NXT made the move to the USA Network in September, officially beginning a new era. Gone were the days of pre-taped shows that would be one hour per week and it was the time where the show would be on almost equal footing with RAW and SmackDown. To start off, there have, in fact, been benefits of the move.
While the one hour format certainly kept the novelty of certain superstars by not exposing them too much, the two-hour format has given rise to many other superstars to step up and take the opportunity and make a name for themselves. It’s even resulted in some old names returning and adding a lot of excitement to the programming.
Since there’s the head-to-head competition with AEW, there’s even been a lot more attention on both products (which is a great thing for wrestling). However, there has been one drawback which is something that has been observed over the last few weeks, particularly with regards to the build to Survivor Series – the risk of NXT losing its identity.
NXT started off as the “developmental” brand and wasn’t viewed as the “third brand” as it is today. It had simple roots and when it kicked off at Full Sail University, things were exciting. There was a lot of new talent coming up and the programming was exciting. Over the months and years, it evolved into something that was very special – a product that was niche and appealed to the hardcore audiences. Not only did it have great wrestling, but the simple, straightforward nature of the storytelling made it easy for fans to get hooked onto it.
Slowly but surely as the 2010s reached its midway point, NXT began to become a wrestling revolution of its own. For fans who were getting tired and burned out from RAW and SmackDown’s monotonous television, this was an alternative. This was an escape where fans could not only see great wrestling but great storylines and genuinely great character development. The rise of the women in NXT only accelerated this rise and with each passing year, NXT only grew more.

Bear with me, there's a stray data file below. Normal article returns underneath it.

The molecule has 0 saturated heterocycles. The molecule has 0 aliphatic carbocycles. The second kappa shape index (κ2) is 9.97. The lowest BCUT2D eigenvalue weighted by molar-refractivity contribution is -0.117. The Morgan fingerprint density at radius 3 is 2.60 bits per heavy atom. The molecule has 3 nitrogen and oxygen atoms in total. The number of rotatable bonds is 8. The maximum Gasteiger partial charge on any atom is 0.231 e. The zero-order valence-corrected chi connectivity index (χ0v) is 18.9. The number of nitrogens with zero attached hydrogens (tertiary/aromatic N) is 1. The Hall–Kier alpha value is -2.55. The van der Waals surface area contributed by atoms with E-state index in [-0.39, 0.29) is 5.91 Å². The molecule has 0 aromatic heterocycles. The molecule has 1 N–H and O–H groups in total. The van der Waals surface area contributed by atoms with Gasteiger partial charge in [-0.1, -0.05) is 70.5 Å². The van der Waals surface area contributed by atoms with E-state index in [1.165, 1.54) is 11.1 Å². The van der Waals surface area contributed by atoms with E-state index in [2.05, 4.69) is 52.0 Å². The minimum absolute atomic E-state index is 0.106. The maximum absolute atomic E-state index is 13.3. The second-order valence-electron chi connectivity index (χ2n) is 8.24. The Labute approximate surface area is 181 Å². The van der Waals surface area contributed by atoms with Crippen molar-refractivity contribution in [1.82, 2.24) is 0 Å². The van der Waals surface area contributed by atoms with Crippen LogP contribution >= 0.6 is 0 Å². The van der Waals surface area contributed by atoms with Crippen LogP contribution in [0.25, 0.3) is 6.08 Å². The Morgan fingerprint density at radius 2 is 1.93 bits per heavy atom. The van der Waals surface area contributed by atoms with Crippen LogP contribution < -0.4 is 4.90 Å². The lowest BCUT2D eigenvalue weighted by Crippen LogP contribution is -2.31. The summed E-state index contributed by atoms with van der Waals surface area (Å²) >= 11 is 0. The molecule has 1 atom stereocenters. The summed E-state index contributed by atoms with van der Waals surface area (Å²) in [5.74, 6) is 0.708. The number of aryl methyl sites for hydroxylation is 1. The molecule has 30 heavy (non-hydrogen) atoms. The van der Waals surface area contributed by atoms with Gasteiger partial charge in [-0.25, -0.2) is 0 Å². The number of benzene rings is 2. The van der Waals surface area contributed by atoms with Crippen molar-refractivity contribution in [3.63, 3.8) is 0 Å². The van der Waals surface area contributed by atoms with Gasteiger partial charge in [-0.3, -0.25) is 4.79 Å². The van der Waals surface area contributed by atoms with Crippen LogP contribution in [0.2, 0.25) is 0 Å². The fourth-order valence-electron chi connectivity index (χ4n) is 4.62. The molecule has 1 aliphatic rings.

It was undoubtedly the perfect time to make the switch and 2 hours for a wrestling show isn’t bad by any means. However, one of the big issues that came with the Survivor Series build and the inclusion of NXT was the distortion and inconsistency in the storyline as well as the possible scare of NXT losing its identity.
In hindsight, it’s probably going to be a lesson learned for WWE that having WarGames a night before Survivor Series wasn’t the best call. For example, why would superstars be fighting against each other inside the steel structure, only to be teammates one night later for the sake of the Interbrand war? There’s no denying that NXT’s inclusion added a new element to Survivor Series that hasn’t been seen before, but War Games should probably have been held off for another time.
Secondly, the go-home episode of NXT to WarGames and Survivor Series proved doubly problematic because it felt like just another WWE show. There were no clean finishes, it was a complete cluster and it looked to be headed in the direction of RAW and SmackDown. Now, we understand that this could only be the case for the build to Survivor Series because of the crossover, but if NXT consistently does this, it risks losing its identity and becoming just another show – which is far away from what made it special in the first place.
While it’s great that WWE has stopped treating NXT as the developmental brand, it’s important to keep the identity of the yellow brand intact. Ultimately, it’s all up to who is in charge of NXT going forward, but it’s key that WWE doesn’t lose sight of what made it special in the first place. With AEW’s popularity only increasing, it poses a big risk of tarnishing the brand’s legacy.